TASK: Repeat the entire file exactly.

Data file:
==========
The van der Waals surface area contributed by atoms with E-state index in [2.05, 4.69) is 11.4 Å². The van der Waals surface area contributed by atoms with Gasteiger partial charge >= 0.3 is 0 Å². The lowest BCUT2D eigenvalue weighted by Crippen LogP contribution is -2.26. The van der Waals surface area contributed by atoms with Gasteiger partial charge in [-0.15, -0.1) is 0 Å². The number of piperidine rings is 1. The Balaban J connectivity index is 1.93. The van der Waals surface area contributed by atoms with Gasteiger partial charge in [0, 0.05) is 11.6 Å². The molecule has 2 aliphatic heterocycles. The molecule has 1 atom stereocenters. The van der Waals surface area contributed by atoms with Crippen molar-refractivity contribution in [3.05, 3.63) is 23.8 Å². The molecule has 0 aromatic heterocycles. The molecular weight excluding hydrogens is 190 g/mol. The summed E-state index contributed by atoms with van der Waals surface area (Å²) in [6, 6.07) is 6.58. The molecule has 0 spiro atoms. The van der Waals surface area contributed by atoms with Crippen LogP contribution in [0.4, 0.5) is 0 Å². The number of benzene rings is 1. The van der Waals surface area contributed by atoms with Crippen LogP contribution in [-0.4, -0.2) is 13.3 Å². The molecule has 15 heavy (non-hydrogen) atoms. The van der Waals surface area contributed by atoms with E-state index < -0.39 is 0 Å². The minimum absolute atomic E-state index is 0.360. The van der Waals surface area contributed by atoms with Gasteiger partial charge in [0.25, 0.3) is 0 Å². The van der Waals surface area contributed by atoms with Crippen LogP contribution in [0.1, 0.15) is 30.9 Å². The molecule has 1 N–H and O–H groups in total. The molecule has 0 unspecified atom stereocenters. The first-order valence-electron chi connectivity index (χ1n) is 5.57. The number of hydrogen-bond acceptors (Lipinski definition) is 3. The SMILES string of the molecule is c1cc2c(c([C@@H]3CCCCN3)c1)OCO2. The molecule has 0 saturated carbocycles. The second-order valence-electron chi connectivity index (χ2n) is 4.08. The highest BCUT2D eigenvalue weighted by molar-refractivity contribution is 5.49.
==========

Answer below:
The van der Waals surface area contributed by atoms with E-state index in [2.05, 4.69) is 11.4 Å². The van der Waals surface area contributed by atoms with Gasteiger partial charge >= 0.3 is 0 Å². The lowest BCUT2D eigenvalue weighted by Crippen LogP contribution is -2.26. The van der Waals surface area contributed by atoms with Gasteiger partial charge in [-0.15, -0.1) is 0 Å². The number of piperidine rings is 1. The Balaban J connectivity index is 1.93. The van der Waals surface area contributed by atoms with Gasteiger partial charge in [0, 0.05) is 11.6 Å². The molecule has 2 aliphatic heterocycles. The molecule has 1 atom stereocenters. The van der Waals surface area contributed by atoms with Crippen molar-refractivity contribution in [3.05, 3.63) is 23.8 Å². The molecule has 0 aromatic heterocycles. The molecular weight excluding hydrogens is 190 g/mol. The summed E-state index contributed by atoms with van der Waals surface area (Å²) in [6, 6.07) is 6.58. The molecule has 0 spiro atoms. The van der Waals surface area contributed by atoms with Crippen LogP contribution in [0.4, 0.5) is 0 Å². The number of benzene rings is 1. The van der Waals surface area contributed by atoms with Crippen LogP contribution in [-0.4, -0.2) is 13.3 Å². The molecule has 15 heavy (non-hydrogen) atoms. The van der Waals surface area contributed by atoms with E-state index < -0.39 is 0 Å². The minimum absolute atomic E-state index is 0.360. The van der Waals surface area contributed by atoms with Gasteiger partial charge in [0.25, 0.3) is 0 Å². The van der Waals surface area contributed by atoms with Crippen LogP contribution in [0.1, 0.15) is 30.9 Å². The molecule has 1 N–H and O–H groups in total. The molecule has 0 unspecified atom stereocenters. The first-order valence-electron chi connectivity index (χ1n) is 5.57. The number of hydrogen-bond acceptors (Lipinski definition) is 3. The SMILES string of the molecule is c1cc2c(c([C@@H]3CCCCN3)c1)OCO2. The molecule has 0 saturated carbocycles. The second-order valence-electron chi connectivity index (χ2n) is 4.08. The highest BCUT2D eigenvalue weighted by molar-refractivity contribution is 5.49.